November 1, 1862 (Saturday)
In the week and a half since the small battle of Old Fort Wayne, Confederate hopes for a move into Kansas from Arkansas and Indian Territory had been dashed. Douglas Cooper, who had led the Rebels that day against James Blunt’s Federals, had retreated over fifty miles south to the Arkansas River. Many of his Native troops had deserted, and the rest of his men were near starvation.
But Cooper’s wasn’t the only Confederate force in the area. As Thomas Hindman, who commanded all Rebel troops in Arkansas, had sent Cooper to move into Kansas, he retreated farther south into the Boston Mountains south of Huntsville.
For Hindman, this was a fairly safe move. Union commander John Schofield and his troops entered Huntsville, but refused to follow the Confederates into the mountains. Believing that he was too far away from his supplies at Pea Ridge, Schofield moved north, away from the Rebels, through a late October snowstorm, to Osage Spring and Cross Hollows, just south of Bentonville. While his army sat in their camps, he made his headquarters thirty some miles away at Pea Ridge.
There, he was able to communicate via telegraph with Samuel Curtis, his department commander, in St. Louis. Collecting the reports submitted by James Blunt following the battle of Old Fort Wayne, he gave Curtis his opinion on what they should do next.
Schofield believed that the Confederates that were before his column had retreated to the Arkansas River, just like the Rebels from Old Fort Wayne had done. In his estimation, both Kansas and Missouri was now completely safe from any organized Rebel force. Due to this, Schofield suggested that Blunt march to Fort Smith, where Cooper’s men were holed up, roughly eighty miles south of Old Fort Wayne. If Fort Smith was held, believed Schofield, it would demoralize the Rebels even more. For his own troops, he wanted to remain in northern Arkansas.
Curtis wasn’t excited about either idea. Blunt, he said, was to remain near Old Fort Wayne, while Schofield was to fall back even farther to Springfield, Missouri. The reason being that General-in-Chief Henry Halleck had been calling upon Curtis to supply troops for a push towards Vicksburg, Mississippi. Schofield was more or less agreeable to that idea and, on October 27, returned to his troops at Osage Spring to begin the withdrawal.
But it was not to be. Thomas Hindman, commanding the Confederates in the Boston Mountains, realized that though they had a fine defensive position, it was so out of the way that the Federals would never attack it. And so, on October 26 and 27, he began to move towards Fayetteville. If he held that town, he could move his troops wherever they were needed.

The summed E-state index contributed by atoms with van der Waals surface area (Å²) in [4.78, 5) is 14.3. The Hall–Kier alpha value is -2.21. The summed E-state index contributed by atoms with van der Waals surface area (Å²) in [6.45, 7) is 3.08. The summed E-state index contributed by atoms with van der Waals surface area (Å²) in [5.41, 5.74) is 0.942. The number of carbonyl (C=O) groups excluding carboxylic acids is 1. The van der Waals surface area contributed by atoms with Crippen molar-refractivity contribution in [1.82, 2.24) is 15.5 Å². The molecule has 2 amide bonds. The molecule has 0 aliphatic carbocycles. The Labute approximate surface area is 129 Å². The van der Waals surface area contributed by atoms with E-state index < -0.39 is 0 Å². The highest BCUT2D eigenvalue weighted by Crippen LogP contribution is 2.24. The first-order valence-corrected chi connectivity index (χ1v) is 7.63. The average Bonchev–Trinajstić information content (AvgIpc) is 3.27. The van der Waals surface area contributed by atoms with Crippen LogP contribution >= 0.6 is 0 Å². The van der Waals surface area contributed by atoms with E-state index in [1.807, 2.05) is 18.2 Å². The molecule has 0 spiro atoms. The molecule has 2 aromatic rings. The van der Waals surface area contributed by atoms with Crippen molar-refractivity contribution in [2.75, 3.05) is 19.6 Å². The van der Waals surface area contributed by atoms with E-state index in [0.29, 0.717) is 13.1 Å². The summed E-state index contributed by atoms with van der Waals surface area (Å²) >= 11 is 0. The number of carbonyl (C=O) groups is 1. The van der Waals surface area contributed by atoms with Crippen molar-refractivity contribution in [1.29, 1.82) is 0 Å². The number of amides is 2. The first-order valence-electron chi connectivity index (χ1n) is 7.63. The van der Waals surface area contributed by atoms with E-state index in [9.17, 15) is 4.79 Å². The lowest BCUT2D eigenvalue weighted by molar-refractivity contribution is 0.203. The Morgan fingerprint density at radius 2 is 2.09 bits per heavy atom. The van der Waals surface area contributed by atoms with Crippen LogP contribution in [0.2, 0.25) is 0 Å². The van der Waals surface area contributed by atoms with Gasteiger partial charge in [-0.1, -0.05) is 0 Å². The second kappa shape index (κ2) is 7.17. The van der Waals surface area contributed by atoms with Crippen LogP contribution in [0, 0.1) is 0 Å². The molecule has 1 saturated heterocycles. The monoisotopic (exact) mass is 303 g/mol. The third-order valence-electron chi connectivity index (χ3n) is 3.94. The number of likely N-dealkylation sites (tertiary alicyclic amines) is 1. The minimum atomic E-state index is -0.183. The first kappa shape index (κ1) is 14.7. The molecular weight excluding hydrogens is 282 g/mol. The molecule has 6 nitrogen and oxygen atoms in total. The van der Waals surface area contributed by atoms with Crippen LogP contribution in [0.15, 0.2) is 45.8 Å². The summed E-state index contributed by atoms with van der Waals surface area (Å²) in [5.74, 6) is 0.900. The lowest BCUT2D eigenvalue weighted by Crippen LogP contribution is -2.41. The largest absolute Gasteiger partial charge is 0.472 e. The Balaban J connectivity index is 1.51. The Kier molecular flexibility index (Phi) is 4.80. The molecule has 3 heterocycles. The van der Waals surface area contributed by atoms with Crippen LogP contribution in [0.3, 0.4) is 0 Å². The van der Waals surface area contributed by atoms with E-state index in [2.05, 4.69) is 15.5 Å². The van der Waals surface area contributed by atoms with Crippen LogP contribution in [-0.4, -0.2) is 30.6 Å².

When Schofield returned to his camp, he learned that the Confederates were not far south along the Arkansas River, but less than twenty miles south near Fayetteville. Immediately Schofield decided to meet the threat. He ordered James Blunt at Old Fort Wayne to move within supporting distance and started his own column south. Blunt ignored the order, however, and Schofield was on his own.
The next morning (the 28th), Union and Confederate cavalry engaged in a small skirmish just west of the town. After a bit of preliminary firing, the Federals charged across the Middle Fork River and drove out the Rebels. They gave chase, but soon found two Confederate brigades.
Both sides called in reinforcements, but the Rebels were outnumbered. When Hindman peered across the Middle Fork, he saw that he could do nothing more. As the hours slipped by, neither side made a move. Later in the day, Hindman received word that the Federals were trying to work around his flank. Though it wasn’t true, he ordered his men to fall back into the Boston Mountains, and soon even farther, to the Arkansas River Valley.
Schofield’s stay in Fayetteville was a bit stressful. Many of the residents were Unionist, which was nice, but they were also pretty unsettled by recent events. There were plenty of rumors flying through the air, and Schofield caught a whole mess of them. The Rebels, said the townfolk, were on their way. They were closing in and ready to fight. It was all false, but how was Schofield to know?
He could have dispatched cavalry to find out, but instead, he ordered his command to fall back to their camp at Osage Springs. In a message sent to the immovable James Blunt, he warned that the Rebels were hot on his heels. Any help that could be given, must be given.
This actually moved Blunt, who quickly marched twenty miles east to link up with Schofield, bringing the entire Army of the Frontier together again.
On this date, the day after both columns joined at Osage Springs, it was discovered that the Rebels were not exactly chasing after Schofield and Blunt. Quite the opposite – Union scouts reported that Hindman and his Confederates were beyond the Boston Mountains and well on their way to the Arkansas River. In a panic, Schofield had given up Fayetteville and called Blunt to Ozarks Springs for no real reason.
“I have hoped that the rebels would come back and give us battle where we could fight them together,” wrote Schofield to Blunt on this date. “But if they will not do this we must separate and follow our respective paths of duty.”
Soon, their “respective paths of duty” would draw Blunt back to Old Fort Wayne, while Schofield would be sent scurrying to Springfield, chasing rumors of Rebels from Arkansas invading Missouri. Meanwhile, Confederates under Hindman refitted themselves for another go at things. The two wings of the Union Army of the Frontier would not be called together again until Hindman made his move.1
- Sources: Fields of Blood by William Shea; The Civil War on the Border by Wiley Britton; Borderland Rebellion by Elmo Ingenthron. [↩]